Impatiens are one of the most popular annuals in the entire world. There's nothing that makes them particularly suited for the Northeastern United States; they're simply popular everywhere. Impatiens are colorful, dependable, they bloom all summer, and they require very little maintenance.
Most notably, impatiens do very well in light shade. They can be planted in areas that other more light, dependent flowers can't. The average flower grows 6 to 24 inches (15 to 60 centimeters) tall, while the flower heads measure 1 to 2 inches (2.5 to 5 centimeters) across. They bloom in a wide assortment of colors including red, maroon, purple, pink, white, orange, salmon and mauve. Some have a contrasting color in the center of the bloom called an "eye," while others have a bi-color star pattern of white in the center that streaks out to the end of the petals. There's even a newer type of impatien, called a "picotee," that's edged in pink [source: Yardener].
Your local nursery will likely have a wide variety and selection of impatiens, but if you'd like to grow them yourself, you can do it. Start eight to 10 weeks before the last frost. Use a moistened seed-starting mix. It should be damp but not wet. Scatter the tiny seeds of the impatiens over the surface and pat them down lightly. Cover the container or flat with a clear plastic bag. Set them somewhere where they'll get plenty of indirect sunlight, sit back and relax.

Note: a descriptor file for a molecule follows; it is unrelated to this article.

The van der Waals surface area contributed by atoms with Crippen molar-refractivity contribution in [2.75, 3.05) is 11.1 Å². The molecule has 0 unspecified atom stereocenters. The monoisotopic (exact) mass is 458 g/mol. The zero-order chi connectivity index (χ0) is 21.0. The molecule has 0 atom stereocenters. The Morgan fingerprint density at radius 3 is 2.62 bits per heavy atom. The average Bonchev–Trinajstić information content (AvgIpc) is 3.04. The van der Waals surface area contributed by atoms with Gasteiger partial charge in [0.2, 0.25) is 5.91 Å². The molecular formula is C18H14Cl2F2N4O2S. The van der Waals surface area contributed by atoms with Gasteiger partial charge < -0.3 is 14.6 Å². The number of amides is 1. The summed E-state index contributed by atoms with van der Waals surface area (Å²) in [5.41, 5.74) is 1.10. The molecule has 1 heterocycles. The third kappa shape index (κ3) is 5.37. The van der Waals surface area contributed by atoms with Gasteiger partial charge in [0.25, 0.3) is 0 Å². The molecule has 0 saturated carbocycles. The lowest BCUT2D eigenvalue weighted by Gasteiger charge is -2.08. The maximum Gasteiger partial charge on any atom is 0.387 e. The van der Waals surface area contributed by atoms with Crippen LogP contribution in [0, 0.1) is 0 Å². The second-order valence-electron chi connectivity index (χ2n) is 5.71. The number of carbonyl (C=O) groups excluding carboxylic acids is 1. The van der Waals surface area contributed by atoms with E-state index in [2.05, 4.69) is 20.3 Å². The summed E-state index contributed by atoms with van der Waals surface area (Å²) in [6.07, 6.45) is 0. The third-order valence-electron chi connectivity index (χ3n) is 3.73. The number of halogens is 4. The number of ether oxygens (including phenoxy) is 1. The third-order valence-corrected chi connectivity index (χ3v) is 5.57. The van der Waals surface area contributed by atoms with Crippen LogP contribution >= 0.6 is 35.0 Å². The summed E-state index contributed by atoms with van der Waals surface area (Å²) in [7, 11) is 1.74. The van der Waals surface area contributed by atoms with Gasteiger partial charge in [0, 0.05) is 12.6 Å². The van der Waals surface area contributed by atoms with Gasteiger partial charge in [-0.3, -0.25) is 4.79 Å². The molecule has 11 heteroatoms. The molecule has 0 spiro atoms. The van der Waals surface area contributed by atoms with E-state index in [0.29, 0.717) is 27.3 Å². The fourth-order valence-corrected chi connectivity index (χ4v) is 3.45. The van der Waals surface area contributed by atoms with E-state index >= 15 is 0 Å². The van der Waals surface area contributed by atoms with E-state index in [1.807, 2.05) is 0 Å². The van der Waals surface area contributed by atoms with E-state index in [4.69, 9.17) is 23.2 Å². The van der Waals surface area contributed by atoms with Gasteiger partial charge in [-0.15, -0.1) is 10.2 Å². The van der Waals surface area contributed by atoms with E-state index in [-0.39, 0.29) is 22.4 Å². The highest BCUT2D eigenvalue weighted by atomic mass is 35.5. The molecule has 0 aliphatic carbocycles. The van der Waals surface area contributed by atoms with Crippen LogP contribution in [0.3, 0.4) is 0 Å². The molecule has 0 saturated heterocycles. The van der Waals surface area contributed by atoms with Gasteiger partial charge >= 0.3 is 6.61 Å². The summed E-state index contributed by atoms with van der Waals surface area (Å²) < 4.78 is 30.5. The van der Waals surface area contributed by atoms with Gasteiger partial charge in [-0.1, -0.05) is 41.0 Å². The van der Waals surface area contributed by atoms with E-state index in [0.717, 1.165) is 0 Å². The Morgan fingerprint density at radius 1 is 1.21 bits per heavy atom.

In one to two weeks you should have sprouts. Remove the plastic cover and water regularly but not too often. When the seedlings have plenty of new leaves, they're ready to be transplanted. If your garden isn't ready for them, put them in individual cell pack containers until it is [source: Flower Gardening].
If you plant impatiens close together, they'll grow taller, so if you want them to spread out more, make sure to plant them 8 to 12 inches (20 to 30 centimeters) apart. Keep in mind that although they can be planted in the shade, you'll want to be careful about planting them too close to large trees. It's OK to do so, you'll just have to make sure they get enough water. Large tree roots tend to soak up all the moisture in the ground.
Lastly, learn about marigolds and why they're perfect for the Northeast.